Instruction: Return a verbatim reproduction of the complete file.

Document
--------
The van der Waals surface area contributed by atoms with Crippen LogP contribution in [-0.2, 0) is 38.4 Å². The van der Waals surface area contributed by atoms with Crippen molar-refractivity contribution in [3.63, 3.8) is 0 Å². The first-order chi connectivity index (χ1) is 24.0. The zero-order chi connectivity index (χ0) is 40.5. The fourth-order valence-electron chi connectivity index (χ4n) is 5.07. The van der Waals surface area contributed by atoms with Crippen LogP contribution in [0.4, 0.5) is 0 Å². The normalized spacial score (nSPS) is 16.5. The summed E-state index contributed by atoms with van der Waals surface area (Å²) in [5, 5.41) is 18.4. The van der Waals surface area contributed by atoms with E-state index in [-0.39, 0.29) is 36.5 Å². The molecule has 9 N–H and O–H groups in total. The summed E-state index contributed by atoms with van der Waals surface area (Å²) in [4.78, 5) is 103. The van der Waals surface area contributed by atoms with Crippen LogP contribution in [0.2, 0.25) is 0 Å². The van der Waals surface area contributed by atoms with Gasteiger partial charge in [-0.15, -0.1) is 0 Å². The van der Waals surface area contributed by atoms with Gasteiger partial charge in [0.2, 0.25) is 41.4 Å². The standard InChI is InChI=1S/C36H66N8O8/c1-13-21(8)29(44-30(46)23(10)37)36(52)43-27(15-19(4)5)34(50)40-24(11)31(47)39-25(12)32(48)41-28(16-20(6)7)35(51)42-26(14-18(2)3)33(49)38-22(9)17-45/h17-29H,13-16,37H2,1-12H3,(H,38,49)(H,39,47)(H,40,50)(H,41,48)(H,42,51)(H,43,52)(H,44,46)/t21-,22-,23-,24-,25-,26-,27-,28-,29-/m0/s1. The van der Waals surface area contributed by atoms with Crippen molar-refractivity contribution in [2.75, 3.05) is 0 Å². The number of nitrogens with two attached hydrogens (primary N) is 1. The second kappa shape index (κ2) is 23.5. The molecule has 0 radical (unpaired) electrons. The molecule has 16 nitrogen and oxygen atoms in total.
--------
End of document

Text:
The van der Waals surface area contributed by atoms with Crippen LogP contribution in [-0.2, 0) is 38.4 Å². The van der Waals surface area contributed by atoms with Crippen molar-refractivity contribution in [3.63, 3.8) is 0 Å². The first-order chi connectivity index (χ1) is 24.0. The zero-order chi connectivity index (χ0) is 40.5. The fourth-order valence-electron chi connectivity index (χ4n) is 5.07. The van der Waals surface area contributed by atoms with Crippen LogP contribution in [0.4, 0.5) is 0 Å². The normalized spacial score (nSPS) is 16.5. The summed E-state index contributed by atoms with van der Waals surface area (Å²) in [5, 5.41) is 18.4. The van der Waals surface area contributed by atoms with E-state index in [-0.39, 0.29) is 36.5 Å². The molecule has 9 N–H and O–H groups in total. The summed E-state index contributed by atoms with van der Waals surface area (Å²) in [4.78, 5) is 103. The van der Waals surface area contributed by atoms with Crippen LogP contribution in [0.2, 0.25) is 0 Å². The van der Waals surface area contributed by atoms with Gasteiger partial charge in [-0.15, -0.1) is 0 Å². The van der Waals surface area contributed by atoms with Gasteiger partial charge in [0.2, 0.25) is 41.4 Å². The standard InChI is InChI=1S/C36H66N8O8/c1-13-21(8)29(44-30(46)23(10)37)36(52)43-27(15-19(4)5)34(50)40-24(11)31(47)39-25(12)32(48)41-28(16-20(6)7)35(51)42-26(14-18(2)3)33(49)38-22(9)17-45/h17-29H,13-16,37H2,1-12H3,(H,38,49)(H,39,47)(H,40,50)(H,41,48)(H,42,51)(H,43,52)(H,44,46)/t21-,22-,23-,24-,25-,26-,27-,28-,29-/m0/s1. The van der Waals surface area contributed by atoms with Crippen molar-refractivity contribution in [2.75, 3.05) is 0 Å². The number of nitrogens with two attached hydrogens (primary N) is 1. The second kappa shape index (κ2) is 23.5. The molecule has 0 radical (unpaired) electrons. The molecule has 16 nitrogen and oxygen atoms in total.